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RE: Propose to drop from the strawman: requirement for privacy policy disclosure

From: Shane Wiley <wileys@yahoo-inc.com>
Date: Wed, 26 Oct 2011 09:03:06 -0700
To: Justin Brookman <justin@cdt.org>, "public-tracking@w3.org" <public-tracking@w3.org>
Message-ID: <63294A1959410048A33AEE161379C8023D034FEEF6@SP2-EX07VS02.ds.corp.yahoo.com>
I believe it is in the best interest of consumers/users/citizens/visitors/data subjects that a human-readable explanation be provided to "learn more" about what and how an organization honors DNT - AND I believe this would allow us to greatly simplify the response options to the few I previously outlined.

Basic Response:
0 - Server did not receive DNT header
1 - Server received DNT header and will honor it
2 - Server received DNT header and will not honor it due to previous exception
3 - Server received DNT header and will not honor it due to some other reason (see URI)

URI: Learn More

- Shane

From: public-tracking-request@w3.org [mailto:public-tracking-request@w3.org] On Behalf Of Justin Brookman
Sent: Wednesday, October 26, 2011 8:53 AM
To: public-tracking@w3.org
Subject: Re: Propose to drop from the strawman: requirement for privacy policy disclosure

Given that you acknowledge that a response header and/or machine-readable file also create an actionable hook for enforcement, I don't understand the resistance to a human-readable statement that does not rely on a user agent to interpret (apart from rendering the web page).  It does not create any additional liability on the part of the network.  As I said, I suppose I could live with an acknowledgement elsewhere as long as there was some sort of mandated response SOMEWHERE, but it's better from a user perspective if there's also a place to go to find out in plain English if the company is complaint with this spec, and I don't see why this is a heavy lift.


Justin Brookman

Director, Consumer Privacy Project

Center for Democracy & Technology

1634 I Street NW, Suite 1100

Washington, DC 20006

tel 202.407.8812

fax 202.637.0969

justin@cdt.org<mailto:justin@cdt.org>

http://www.cdt.org

@CenDemTech

@JustinBrookman

On 10/26/2011 11:23 AM, David Wainberg wrote:
I totally support verifiability and accountability. However, I do not think this standard has to accomplish both, but rather can provide the tools to do so.
The standard will be released into a larger context. It is not this group's or the W3C's role, in my opinion, to create a regulatory regime for online advertising. It is out of scope to create legal requirements as part of the standard. A flag in the header, or a machine readable file in a well-known location are logical technical additions to the spec, that would provide useful feedback to users/clients, and would support the efforts of relevant authorities to do enforcement.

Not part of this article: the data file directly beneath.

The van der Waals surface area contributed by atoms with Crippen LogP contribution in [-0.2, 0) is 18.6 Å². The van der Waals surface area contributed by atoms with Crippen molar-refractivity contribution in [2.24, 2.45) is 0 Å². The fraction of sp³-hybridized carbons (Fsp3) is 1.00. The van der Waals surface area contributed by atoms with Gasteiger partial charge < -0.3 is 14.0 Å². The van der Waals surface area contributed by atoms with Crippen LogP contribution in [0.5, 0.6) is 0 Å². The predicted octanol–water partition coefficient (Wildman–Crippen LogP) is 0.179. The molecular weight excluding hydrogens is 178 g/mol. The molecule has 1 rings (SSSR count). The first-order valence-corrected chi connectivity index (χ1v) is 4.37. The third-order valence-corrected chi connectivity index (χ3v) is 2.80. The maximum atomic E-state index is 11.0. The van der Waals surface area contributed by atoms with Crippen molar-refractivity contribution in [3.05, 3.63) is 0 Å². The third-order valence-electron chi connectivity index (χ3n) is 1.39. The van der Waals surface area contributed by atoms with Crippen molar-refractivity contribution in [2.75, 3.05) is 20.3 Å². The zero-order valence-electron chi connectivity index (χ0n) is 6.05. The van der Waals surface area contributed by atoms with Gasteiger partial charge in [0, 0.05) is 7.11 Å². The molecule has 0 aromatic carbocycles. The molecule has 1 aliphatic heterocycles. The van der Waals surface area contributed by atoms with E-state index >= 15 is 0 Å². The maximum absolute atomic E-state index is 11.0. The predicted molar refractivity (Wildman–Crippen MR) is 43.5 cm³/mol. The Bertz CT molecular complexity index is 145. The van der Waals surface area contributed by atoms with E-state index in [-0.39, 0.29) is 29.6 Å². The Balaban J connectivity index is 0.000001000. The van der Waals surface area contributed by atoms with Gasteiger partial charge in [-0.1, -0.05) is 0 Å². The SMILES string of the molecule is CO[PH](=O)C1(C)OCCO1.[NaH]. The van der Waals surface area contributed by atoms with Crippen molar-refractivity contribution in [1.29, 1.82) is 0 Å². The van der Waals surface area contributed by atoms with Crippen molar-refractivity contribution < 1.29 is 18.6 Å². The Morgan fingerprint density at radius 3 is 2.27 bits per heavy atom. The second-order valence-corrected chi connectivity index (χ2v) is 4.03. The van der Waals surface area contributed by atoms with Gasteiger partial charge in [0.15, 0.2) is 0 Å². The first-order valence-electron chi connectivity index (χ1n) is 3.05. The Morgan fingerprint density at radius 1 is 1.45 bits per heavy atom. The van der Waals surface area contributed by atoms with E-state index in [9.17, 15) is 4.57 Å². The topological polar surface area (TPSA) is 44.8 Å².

One other thing I want to clarify. You said, "the spec needs to lay out how to communicate to consumers that the header is being respected." I disagree. The spec can lay out a technical means to communicate that an entity intends to respect the header. There is no way to communicate whether it is actually respected. (This is an important distinction, in my view, because it goes to evaluating proposals for responses.)

On 10/25/11 5:50 PM, Justin Brookman wrote:
A lot of this effort is dedicated to verifiability --- isn't that why we've spent so much time discussing the sending of compliance headers?  Having an accountable statement of compliance is another effort at that.
I suppose you could make an argument that it should be in the technical spec instead of the compliance spec (though I would disagree), but especially if third-party header responses are deemed optional or a Bad Idea, the spec needs to lay out how to communicate to consumers that the header is being respected.
  If the header just flies into the blue with no standardized way to disclose compliance, this process seems destined to fail; if nothing else, privacy policy disclosure should be considered as an alternative to automated header responses.

Justin Brookman

Director, Consumer Privacy Project

Center for Democracy & Technology

1634 I Street NW, Suite 1100

Washington, DC 20006

tel 202.407.8812

fax 202.637.0969

justin@cdt.org<mailto:justin@cdt.org>

http://www.cdt.org

@CenDemTech

@JustinBrookman

On 10/25/2011 5:16 PM, David Wainberg wrote:
Section 6.4 of the Compliance and Scope document states, "In order to be compliant with this specification, an operator of a third-party domain must clearly and unambiguously assert in the privacy policy governing that domain that it is in compliance with this specification." Such a requirement is out of scope of this standard and should not be included in the strawman. While it may be in scope to create tools that facilitate auditing and enforcement by other entities, it is not the role of this technical standard to impose legal requirements for compliance. Any such requirements will come from entities with relevant authority, e.g. Congress or the FTC in the US.
Received on Wednesday, 26 October 2011 16:04:24 UTC

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